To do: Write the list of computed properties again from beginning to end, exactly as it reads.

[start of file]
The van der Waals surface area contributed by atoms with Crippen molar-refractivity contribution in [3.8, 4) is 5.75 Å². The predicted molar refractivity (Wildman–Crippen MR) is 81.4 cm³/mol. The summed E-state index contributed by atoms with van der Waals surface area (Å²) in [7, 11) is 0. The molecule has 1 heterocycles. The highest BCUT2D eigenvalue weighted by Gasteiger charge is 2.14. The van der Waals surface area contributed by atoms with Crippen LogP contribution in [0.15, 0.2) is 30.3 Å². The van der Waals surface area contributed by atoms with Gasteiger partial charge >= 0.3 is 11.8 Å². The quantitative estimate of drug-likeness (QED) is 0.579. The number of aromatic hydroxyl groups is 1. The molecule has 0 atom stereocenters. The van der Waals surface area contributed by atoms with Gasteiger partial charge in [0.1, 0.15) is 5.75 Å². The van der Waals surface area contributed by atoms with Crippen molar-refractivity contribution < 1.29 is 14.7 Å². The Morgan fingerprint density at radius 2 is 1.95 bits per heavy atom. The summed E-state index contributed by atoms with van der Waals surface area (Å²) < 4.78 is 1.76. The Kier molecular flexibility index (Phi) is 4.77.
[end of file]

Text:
The van der Waals surface area contributed by atoms with Crippen molar-refractivity contribution in [3.8, 4) is 5.75 Å². The predicted molar refractivity (Wildman–Crippen MR) is 81.4 cm³/mol. The summed E-state index contributed by atoms with van der Waals surface area (Å²) in [7, 11) is 0. The molecule has 1 heterocycles. The highest BCUT2D eigenvalue weighted by Gasteiger charge is 2.14. The van der Waals surface area contributed by atoms with Crippen LogP contribution in [0.15, 0.2) is 30.3 Å². The van der Waals surface area contributed by atoms with Gasteiger partial charge >= 0.3 is 11.8 Å². The quantitative estimate of drug-likeness (QED) is 0.579. The number of aromatic hydroxyl groups is 1. The molecule has 0 atom stereocenters. The van der Waals surface area contributed by atoms with Gasteiger partial charge in [0.1, 0.15) is 5.75 Å². The van der Waals surface area contributed by atoms with Crippen molar-refractivity contribution < 1.29 is 14.7 Å². The Morgan fingerprint density at radius 2 is 1.95 bits per heavy atom. The summed E-state index contributed by atoms with van der Waals surface area (Å²) < 4.78 is 1.76. The Kier molecular flexibility index (Phi) is 4.77.